4. Make a recipe related to the book.  Using the same chapter as an example, scoop out the innards of a pumpkin and roast the seeds.  Mm hmm, you even get a reward at the end of this chapter, so that kind of rocks.  The littles and I read while we’re cooking all the time.  I tell you, it can be done, and it is certainly fun, and (well, I’m going to stop rhyming now), it truly does help them stay engaged.

5. Encourage discussions. Middle pointed out to me that his favorite thing about our read-aloud time is when we come across a political or social issue in our book.  Because we don’t just keep reading, we stop and talk about the issue.  Sometimes for a minute or two, sometimes for half an hour with props.  We get pretty into our politics and philosophy in this house.  It took us a really long time to read Johnny Tremain, as you can imagine, but Watership Down was almost as bad.  The point is, if an interesting issue comes up, don’t ignore it.    Your littles will appreciate a fuller explanation and the chance to offer their opinions.

Do one, some, or all of these things to get your littles engaged in reading.  When I create a novel study for our read-alouds, I offer these ideas and more.  Some of them don’t translate well to accompanying the reading, so we do them after we finish the chapter.  And we Always enjoy reading together.  You and your littles will, too.  So have fun.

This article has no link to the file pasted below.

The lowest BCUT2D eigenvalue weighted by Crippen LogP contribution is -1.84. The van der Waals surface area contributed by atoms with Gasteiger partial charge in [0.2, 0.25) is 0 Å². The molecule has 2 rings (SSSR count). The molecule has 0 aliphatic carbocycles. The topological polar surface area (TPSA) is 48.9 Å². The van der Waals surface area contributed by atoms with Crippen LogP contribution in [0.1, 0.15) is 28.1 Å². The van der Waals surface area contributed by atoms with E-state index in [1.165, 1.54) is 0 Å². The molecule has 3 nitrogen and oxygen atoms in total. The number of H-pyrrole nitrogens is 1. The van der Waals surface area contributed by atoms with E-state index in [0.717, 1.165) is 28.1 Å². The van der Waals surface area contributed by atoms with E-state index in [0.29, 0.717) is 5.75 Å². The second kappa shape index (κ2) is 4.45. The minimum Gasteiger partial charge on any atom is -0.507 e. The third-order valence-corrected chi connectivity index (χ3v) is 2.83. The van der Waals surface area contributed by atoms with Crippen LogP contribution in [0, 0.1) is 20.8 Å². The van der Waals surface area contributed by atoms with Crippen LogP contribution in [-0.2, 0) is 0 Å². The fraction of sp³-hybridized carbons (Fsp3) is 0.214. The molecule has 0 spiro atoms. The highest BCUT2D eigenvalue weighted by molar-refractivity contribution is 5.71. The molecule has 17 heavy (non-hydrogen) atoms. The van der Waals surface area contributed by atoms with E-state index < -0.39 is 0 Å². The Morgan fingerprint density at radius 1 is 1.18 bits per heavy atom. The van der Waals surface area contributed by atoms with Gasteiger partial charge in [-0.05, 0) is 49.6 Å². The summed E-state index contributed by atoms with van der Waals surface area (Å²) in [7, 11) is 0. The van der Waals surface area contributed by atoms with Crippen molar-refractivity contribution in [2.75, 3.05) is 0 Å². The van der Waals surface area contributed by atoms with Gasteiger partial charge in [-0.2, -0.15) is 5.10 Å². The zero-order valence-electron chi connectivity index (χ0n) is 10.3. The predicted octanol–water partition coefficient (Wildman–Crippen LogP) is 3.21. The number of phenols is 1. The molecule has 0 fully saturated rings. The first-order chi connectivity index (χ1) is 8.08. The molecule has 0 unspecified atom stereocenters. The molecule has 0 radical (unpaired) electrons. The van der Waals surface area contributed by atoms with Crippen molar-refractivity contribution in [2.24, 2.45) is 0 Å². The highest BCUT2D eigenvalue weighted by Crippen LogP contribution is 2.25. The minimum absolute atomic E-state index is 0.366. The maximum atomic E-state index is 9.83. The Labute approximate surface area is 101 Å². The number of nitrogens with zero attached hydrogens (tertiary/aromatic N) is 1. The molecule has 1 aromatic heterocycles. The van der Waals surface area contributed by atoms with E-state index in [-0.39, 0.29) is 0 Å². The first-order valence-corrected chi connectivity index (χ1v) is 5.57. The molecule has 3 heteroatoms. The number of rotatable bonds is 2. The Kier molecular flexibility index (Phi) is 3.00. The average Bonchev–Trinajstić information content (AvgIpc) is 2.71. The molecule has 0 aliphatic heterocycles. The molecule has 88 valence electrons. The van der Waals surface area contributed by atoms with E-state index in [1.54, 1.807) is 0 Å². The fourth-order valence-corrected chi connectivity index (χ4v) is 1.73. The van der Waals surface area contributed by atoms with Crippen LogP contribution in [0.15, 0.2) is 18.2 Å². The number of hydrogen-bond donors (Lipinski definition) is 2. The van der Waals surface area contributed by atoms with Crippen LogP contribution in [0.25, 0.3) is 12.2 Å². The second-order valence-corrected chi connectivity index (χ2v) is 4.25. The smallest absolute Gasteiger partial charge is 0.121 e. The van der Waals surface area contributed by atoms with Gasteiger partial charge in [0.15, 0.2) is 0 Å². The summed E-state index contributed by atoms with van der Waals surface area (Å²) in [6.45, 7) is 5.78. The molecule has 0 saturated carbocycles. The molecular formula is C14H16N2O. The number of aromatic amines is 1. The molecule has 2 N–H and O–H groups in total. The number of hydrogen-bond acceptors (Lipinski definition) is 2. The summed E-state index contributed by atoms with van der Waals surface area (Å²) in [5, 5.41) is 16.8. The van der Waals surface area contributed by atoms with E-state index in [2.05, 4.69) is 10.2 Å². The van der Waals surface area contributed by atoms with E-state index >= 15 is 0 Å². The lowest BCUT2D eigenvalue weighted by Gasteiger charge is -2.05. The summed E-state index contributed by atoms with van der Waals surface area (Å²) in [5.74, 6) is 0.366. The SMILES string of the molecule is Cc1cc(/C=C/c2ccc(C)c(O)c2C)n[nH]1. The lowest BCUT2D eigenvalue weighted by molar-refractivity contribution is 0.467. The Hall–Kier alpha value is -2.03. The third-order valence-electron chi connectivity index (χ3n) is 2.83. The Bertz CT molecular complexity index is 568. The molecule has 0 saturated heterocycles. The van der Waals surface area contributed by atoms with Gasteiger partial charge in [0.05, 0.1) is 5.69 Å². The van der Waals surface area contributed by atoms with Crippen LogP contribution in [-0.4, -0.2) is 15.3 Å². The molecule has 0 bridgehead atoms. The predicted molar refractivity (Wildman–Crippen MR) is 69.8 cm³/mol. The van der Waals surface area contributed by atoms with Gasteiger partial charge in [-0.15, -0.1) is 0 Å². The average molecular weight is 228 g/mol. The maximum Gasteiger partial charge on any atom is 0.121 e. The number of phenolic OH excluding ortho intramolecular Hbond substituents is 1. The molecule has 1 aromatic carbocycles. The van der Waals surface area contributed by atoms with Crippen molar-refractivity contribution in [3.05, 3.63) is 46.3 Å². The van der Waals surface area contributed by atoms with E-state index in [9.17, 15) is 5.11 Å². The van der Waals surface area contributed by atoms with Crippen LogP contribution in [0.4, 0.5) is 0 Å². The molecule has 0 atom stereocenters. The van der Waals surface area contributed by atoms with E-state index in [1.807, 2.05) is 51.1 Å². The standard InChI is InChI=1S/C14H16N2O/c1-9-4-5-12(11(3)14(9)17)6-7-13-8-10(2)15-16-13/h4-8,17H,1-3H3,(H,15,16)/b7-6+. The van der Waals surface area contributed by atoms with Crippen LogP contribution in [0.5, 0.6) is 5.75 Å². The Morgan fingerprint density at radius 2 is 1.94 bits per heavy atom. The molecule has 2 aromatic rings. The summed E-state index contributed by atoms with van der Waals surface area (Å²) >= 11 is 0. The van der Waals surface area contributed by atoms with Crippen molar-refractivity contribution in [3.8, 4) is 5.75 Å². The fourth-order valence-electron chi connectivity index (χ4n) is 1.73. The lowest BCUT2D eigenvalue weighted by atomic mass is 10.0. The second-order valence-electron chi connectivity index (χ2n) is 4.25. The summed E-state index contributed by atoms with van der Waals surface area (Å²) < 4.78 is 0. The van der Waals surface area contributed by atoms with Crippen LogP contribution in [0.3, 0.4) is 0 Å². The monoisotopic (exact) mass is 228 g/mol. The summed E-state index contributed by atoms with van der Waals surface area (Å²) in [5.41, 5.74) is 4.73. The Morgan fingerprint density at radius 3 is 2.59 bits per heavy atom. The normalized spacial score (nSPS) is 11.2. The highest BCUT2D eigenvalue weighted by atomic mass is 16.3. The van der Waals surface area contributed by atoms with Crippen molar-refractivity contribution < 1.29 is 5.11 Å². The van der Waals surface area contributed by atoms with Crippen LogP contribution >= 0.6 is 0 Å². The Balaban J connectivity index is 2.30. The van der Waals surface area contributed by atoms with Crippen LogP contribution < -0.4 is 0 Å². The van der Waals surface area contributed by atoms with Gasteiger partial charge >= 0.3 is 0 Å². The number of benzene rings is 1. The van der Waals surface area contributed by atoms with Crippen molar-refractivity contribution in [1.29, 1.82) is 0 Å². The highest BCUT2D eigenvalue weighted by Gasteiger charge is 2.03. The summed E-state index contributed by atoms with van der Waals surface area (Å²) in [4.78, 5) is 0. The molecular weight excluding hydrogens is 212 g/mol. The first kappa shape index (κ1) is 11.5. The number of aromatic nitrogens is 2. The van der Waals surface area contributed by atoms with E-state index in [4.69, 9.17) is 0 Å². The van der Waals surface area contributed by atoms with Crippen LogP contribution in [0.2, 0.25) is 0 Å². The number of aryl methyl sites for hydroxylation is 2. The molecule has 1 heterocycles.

Love wins,


Breaking… Bad

Have I ever told you about the time my glasses broke?  No?  You’re going to laugh at me.

That’s ok.  Go ahead.

Notice how the arms are two different colors

Notice how the arms are two different colors

See, I haven’t worn glasses for very long.  Well, I take that back.  I’ve always had astigmatism and needed glasses for it, but it never affected my ability to read so I Didn’t Wear my glasses.  But about 3 years ago I received a magazine in the daily mail.  I cuddled up on the couch to read it cover to cover.  I opened the magazine to the first article.  I couldn’t see the words.  I moved the magazine closer to my face.  It got worse.  I held it at arm’s length.  That was a little better, but have you ever seen how small the font is in a magazine article?  Yeah, I noticed it that day.